The law means that any models appearing in commercial photography whose bodies have been made thinner or thicker using image software must be labelled with “Photographie retouchée” (edited photograph).
France isn’t the first country to legislate on image editing in advertising (Israel did so in 2012), but it’s good to see more awareness on the issue. Fines of €37,500, or 30% of the cost of creating the ad, can be given to those caught out.
Studies have shown that, out of all Western Europeans, French women have the lowest average BMI, at 23.2, and 11 percent of French women are considered “extremely thin.” The new law is aimed at helping to tackle body image problems among people chasing body shapes they can’t hope to live up to because they were faked using computers.
“Exposing young people to normative and unrealistic images of bodies leads to a sense of self-depreciation and poor self-esteem that can impact health-related behaviour.”
— Former Health Minister, Marisol Touraine
As a direct result of the move, American stock photography agency Getty Images will no longer accept photos that show retouched models, and the change is now written into the contract of any photographer contributing work to the database. With The National Association of Anorexia Nervosa and Associated Disorders reporting that 47 percent of girls between the ages of 10 and 18 feel pressured to lose weight by what they see in magazines, and 69 percent of the same age group having their perception of the “perfect body” defined by images of fashion models, there’s clearly a lot more that can be done. And according to the National Eating Disorders Association, 30 million Americans suffer from an eating disorder at some point in their life.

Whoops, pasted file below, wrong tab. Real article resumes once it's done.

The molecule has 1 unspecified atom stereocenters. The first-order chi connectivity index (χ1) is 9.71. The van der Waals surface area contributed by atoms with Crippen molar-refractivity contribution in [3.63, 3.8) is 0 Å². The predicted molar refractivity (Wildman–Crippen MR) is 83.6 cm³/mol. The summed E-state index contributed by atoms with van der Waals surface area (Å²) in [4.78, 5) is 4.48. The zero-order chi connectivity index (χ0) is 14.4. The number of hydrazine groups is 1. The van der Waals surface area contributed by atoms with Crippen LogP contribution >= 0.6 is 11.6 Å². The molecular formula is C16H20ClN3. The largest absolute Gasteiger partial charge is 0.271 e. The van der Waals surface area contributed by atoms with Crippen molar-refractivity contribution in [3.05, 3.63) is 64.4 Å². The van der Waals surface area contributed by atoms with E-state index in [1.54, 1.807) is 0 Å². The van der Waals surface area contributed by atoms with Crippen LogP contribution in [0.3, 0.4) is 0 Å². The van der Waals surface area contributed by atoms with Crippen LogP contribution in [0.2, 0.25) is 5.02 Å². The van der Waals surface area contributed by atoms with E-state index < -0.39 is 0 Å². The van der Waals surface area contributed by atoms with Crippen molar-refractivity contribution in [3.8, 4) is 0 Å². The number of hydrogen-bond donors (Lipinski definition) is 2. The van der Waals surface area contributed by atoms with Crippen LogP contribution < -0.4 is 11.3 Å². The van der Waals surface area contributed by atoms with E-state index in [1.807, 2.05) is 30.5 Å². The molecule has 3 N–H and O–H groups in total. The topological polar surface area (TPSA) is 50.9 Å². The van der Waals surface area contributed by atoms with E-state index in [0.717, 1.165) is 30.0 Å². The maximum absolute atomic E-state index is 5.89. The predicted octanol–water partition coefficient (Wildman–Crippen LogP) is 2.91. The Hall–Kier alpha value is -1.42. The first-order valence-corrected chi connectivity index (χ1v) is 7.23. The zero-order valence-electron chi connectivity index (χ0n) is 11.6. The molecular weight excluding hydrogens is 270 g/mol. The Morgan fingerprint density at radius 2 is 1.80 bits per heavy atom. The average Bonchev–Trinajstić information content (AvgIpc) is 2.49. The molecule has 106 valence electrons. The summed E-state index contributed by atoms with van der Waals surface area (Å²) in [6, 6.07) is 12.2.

While a step in the right direction, there’s only so much that a label on a photo can do, because the same unrealistic body image is still being held up as the ideal. What would make more of a difference is if there’s a change of attitude among fashion designers. If they stop shaping clothes for size zero, that can only be a good thing.
Retailers can do better, too. A study showed female mannequins (but not male) represent extremely underweight women.
Professor of Diversity in Fashion at Kingston University London, Caryn Franklin, MBE, said, “It’s about alerting the next generation of creatives to the choices they might make around ethical presentations of women’s bodies and the impacts that can have. That said, the more people in positions of power who express opinions on behalf of all our daughters the better.”
Another French law that took effect in May 2017 requires all European models working in France to present a medical certificate, and the doctor who signs off on the certificate must pay extra attention to body mass index (BMI). Belgium, Spain, and Italy are among several countries that now legislate the BMI of fashion models.
Is she Photoshopped? In France, they now have to tell you, on the BBC.
Via Lee Newham.